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By Bruce S. Schaeffer, Esq.
New York, NY
As states struggle to close budget gaps, many are seeking to capture sales tax or income tax revenues from franchise companies, distributors and online sellers based outside their borders. These companies, in turn, have challenged such laws vigorously, claiming they do not have the requisite nexus in the taxing state. Some recent developments serve to highlight the tricky issue of physical presence.
Petition for Certiorari Filed Against Washington's Business and Occupancy Tax Levied on Sellers Without "Physical Presence"
A certiorari request to the U.S. Supreme Court has been filed in the case of Lamtec Corp. v. Department of Revenue of the State of Washington.1 The petition claims there are two questions presented: (1) Does the holding in Quill2 that the Commerce Clause prohibits imposing sales and use tax on a corporation without physical presence in the State "apply to other state taxes, such as an excise tax on conducting business within the State?" and (2) Were Lamtec's minimal contacts sufficient to establish nexus?
Lamtec is a privately held New Jersey corporation that manufactures vapor barriers and insulation facings. Their products are sold wholesale to customers throughout the country, primarily by phone orders placed with its New Jersey headquarters. It has no employees, permanent facilities, offices, addresses or phone numbers in the State of Washington. Neither does it have independent contractors, agents, affiliated companies, property or inventory in the State.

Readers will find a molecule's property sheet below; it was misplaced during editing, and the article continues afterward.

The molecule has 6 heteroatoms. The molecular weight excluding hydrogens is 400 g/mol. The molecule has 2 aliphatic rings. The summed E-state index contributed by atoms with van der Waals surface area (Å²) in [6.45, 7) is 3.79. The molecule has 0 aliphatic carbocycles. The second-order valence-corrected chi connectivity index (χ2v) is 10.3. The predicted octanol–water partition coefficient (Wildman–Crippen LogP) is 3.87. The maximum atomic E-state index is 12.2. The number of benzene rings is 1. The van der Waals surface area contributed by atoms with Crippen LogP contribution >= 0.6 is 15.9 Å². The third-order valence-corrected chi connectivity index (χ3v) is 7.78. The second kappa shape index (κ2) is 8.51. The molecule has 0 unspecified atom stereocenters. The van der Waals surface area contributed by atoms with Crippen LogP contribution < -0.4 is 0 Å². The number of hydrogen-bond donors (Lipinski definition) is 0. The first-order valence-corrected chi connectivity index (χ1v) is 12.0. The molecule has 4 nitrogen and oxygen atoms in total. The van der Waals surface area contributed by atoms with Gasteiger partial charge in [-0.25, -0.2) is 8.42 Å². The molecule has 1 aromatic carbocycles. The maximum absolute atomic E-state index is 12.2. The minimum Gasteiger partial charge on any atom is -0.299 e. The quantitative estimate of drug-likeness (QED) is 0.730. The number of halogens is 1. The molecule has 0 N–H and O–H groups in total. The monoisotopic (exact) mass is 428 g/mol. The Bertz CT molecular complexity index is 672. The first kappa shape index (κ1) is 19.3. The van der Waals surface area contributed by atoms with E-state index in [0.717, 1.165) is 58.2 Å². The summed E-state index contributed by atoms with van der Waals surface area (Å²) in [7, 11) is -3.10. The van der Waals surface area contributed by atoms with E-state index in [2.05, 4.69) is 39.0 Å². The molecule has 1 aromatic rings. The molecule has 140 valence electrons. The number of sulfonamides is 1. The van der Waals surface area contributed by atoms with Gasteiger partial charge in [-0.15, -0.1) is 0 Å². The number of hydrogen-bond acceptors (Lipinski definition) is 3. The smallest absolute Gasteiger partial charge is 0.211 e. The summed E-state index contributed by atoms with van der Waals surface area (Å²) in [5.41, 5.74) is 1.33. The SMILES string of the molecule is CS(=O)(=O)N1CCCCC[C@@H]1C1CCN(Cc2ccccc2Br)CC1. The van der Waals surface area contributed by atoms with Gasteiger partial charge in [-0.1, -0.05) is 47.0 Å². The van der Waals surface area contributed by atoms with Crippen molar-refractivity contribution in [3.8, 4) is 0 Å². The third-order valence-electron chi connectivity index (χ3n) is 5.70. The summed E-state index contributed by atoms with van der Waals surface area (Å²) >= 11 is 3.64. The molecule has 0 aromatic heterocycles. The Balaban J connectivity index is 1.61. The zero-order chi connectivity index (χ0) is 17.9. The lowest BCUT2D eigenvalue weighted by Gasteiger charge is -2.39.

From 1997 to 2003 it received approximately $9 million of orders from Washington and "three Lamtec employees visited at most twelve customers in Washington…. During the entire eight years from 1997 to 2004, Lamtec employees were in Washington on some part of approximately 50 to 70 days, or approximately seven or eight days a year."
As I see it, there will be at least four major issues before the Court, if it grants certiorari:
1. Is the Washington Business & Occupancy ("B&O") tax the same as a sales and use tax?
According to the State's highest court, Washington's B&O tax is not a sales tax. The majority opinion held (6-3) that "the B&O tax differs sharply from a sales or use tax," distinguishing the two because "[S]ales and use taxes are stated separately, imposed on a transaction by transaction basis, and usually involve numerous limitations and exemptions" while the B&O tax is imposed annually on gross revenues.
2. Does Quill's Commerce Clause prohibition apply to any taxes other than sales and use taxes?
By this author's count, the Quill majority opinion makes clear no less than eight times that it applies only to sales and use taxes. For example, "While cases subsequent to Bellas Hess and concerning other types of taxes have not adopted a bright-line, physical presence requirement similar to that in Bellas Hess,their reasoning does not compel rejection of the Bellas Hess rule regarding sales and use taxes."3
3. Is there a legitimate split among the circuits as alleged in the cert. petition?
Although the petition for certiorari argues the point, there is not really much of a split among authorities. The only citations offered in the petition in favor of its position are more than 10 years old and may not stand for the proposition cited while a whole host of other more recent cases have held – consistently, year after year, since Geoffrey in 19934 – that economic nexus is sufficient for income taxation and that Quill is limited to sales and use taxes.